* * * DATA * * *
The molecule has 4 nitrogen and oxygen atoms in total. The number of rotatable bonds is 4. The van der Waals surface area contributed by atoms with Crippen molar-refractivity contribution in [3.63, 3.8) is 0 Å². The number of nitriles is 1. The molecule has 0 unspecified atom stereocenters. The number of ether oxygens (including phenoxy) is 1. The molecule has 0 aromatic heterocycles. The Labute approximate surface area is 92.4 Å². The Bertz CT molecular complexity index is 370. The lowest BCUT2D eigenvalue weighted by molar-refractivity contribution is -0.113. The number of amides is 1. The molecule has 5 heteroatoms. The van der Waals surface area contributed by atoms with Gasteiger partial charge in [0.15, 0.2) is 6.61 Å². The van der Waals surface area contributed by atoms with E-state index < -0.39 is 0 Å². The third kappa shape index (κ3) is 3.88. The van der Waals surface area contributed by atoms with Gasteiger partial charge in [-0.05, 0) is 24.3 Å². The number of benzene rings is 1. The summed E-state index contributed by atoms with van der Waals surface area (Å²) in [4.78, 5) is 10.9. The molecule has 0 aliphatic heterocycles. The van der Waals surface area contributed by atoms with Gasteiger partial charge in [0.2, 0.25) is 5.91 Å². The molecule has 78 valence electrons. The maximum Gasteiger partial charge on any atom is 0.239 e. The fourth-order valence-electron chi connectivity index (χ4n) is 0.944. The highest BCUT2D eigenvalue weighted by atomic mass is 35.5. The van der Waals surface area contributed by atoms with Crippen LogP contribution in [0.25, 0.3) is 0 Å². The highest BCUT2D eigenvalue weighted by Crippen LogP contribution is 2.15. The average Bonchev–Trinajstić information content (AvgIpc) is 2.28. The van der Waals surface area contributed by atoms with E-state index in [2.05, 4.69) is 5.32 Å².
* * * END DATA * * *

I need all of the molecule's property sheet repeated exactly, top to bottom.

The molecule has 4 nitrogen and oxygen atoms in total. The number of rotatable bonds is 4. The van der Waals surface area contributed by atoms with Crippen molar-refractivity contribution in [3.63, 3.8) is 0 Å². The number of nitriles is 1. The molecule has 0 unspecified atom stereocenters. The number of ether oxygens (including phenoxy) is 1. The molecule has 0 aromatic heterocycles. The Labute approximate surface area is 92.4 Å². The Bertz CT molecular complexity index is 370. The lowest BCUT2D eigenvalue weighted by molar-refractivity contribution is -0.113. The number of amides is 1. The molecule has 5 heteroatoms. The van der Waals surface area contributed by atoms with Gasteiger partial charge in [0.15, 0.2) is 6.61 Å². The van der Waals surface area contributed by atoms with E-state index < -0.39 is 0 Å². The third kappa shape index (κ3) is 3.88. The van der Waals surface area contributed by atoms with Gasteiger partial charge in [-0.05, 0) is 24.3 Å². The number of benzene rings is 1. The summed E-state index contributed by atoms with van der Waals surface area (Å²) in [4.78, 5) is 10.9. The molecule has 0 aliphatic heterocycles. The van der Waals surface area contributed by atoms with Gasteiger partial charge in [0.2, 0.25) is 5.91 Å². The molecule has 78 valence electrons. The maximum Gasteiger partial charge on any atom is 0.239 e. The fourth-order valence-electron chi connectivity index (χ4n) is 0.944. The highest BCUT2D eigenvalue weighted by atomic mass is 35.5. The van der Waals surface area contributed by atoms with Crippen LogP contribution in [0.25, 0.3) is 0 Å². The highest BCUT2D eigenvalue weighted by Crippen LogP contribution is 2.15. The average Bonchev–Trinajstić information content (AvgIpc) is 2.28. The van der Waals surface area contributed by atoms with E-state index in [2.05, 4.69) is 5.32 Å².